Why should the equality operator be declared with const qualifiers?

I was watching a seminar on c++ best practices, and the guy gave this code example.

struct Data{
  int x;
  int y;

  bool operator==(Data &rhs){
   return x == rhs.x && y == rhs.y;
}
};

He then asked what is missing in this code ? As a newbie i thought nothing is missing. But then he pointed out that 2 const keywords were missing. Like so:

struct Data{
  int x;
  int y;

  bool operator==(const Data &rhs) const{
   return x == rhs.x && y == rhs.y;
}
};

Now i think i know this is like a promise not to modify the object (correct me if I’m wrong please). But can someone explain why is this mandatory ?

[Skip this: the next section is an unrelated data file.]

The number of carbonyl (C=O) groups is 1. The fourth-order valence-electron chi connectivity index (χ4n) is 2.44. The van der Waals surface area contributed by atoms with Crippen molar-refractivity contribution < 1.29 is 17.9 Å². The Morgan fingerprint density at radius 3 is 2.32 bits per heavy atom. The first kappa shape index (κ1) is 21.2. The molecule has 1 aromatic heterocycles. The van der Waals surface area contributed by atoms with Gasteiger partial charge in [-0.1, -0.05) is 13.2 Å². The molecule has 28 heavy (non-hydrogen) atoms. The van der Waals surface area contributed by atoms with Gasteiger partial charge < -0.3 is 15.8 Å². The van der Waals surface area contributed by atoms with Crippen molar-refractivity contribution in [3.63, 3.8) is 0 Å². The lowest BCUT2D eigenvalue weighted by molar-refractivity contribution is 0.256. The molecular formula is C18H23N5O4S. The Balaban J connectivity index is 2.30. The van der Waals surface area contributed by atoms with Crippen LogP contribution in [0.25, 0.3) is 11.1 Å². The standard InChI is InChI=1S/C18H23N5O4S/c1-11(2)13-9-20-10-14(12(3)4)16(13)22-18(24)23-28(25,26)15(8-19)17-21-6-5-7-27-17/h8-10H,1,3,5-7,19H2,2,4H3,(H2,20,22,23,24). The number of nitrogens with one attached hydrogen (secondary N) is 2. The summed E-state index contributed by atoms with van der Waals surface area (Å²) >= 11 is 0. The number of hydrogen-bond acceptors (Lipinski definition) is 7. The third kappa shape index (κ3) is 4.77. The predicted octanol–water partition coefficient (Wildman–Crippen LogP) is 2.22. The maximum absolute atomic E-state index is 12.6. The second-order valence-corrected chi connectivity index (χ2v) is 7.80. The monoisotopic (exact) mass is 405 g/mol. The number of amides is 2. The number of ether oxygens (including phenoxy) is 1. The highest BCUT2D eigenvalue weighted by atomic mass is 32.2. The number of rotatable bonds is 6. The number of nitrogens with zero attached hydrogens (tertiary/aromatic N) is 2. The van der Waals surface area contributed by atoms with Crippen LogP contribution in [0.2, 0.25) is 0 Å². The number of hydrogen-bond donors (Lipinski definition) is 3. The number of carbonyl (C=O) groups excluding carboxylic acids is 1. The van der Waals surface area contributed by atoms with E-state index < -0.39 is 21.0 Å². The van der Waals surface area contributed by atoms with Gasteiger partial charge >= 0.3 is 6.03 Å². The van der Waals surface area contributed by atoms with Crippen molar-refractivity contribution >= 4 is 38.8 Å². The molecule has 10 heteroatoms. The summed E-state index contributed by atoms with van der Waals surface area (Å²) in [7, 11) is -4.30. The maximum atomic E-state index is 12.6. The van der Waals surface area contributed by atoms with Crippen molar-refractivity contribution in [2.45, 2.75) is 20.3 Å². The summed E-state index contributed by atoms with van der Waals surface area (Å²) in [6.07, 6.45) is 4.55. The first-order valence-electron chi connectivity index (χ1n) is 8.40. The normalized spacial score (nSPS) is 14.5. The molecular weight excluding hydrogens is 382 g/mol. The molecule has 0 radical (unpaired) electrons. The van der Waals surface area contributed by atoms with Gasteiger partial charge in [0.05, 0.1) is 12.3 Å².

>Solution :

If you did not have const on both places in your operator==, this would not compile:

void foo(const Data& lhs, const Data& rhs) {
    if(lhs == rhs) { // requires `operator==(const Data &rhs) const`
       // do stuff
    }
}

why is this mandatory

It is not – but it’s good practice – and failing to implement it that way will severely inhibit the ability to interact with the standard (and other) libraries.

  1. Your aim is not to change the value of the parameter you take by reference. If that parameter is const and you take it by a const& you will therefore still be able to read from it in your function. Had your declaration only said Data& rhs, it would not compile.

  2. Your aim is not to change the state of *this (the lefthand side of the == operator). The same applies here. If *this is const, the const qualifier on the member function makes it still possible to use the member function.

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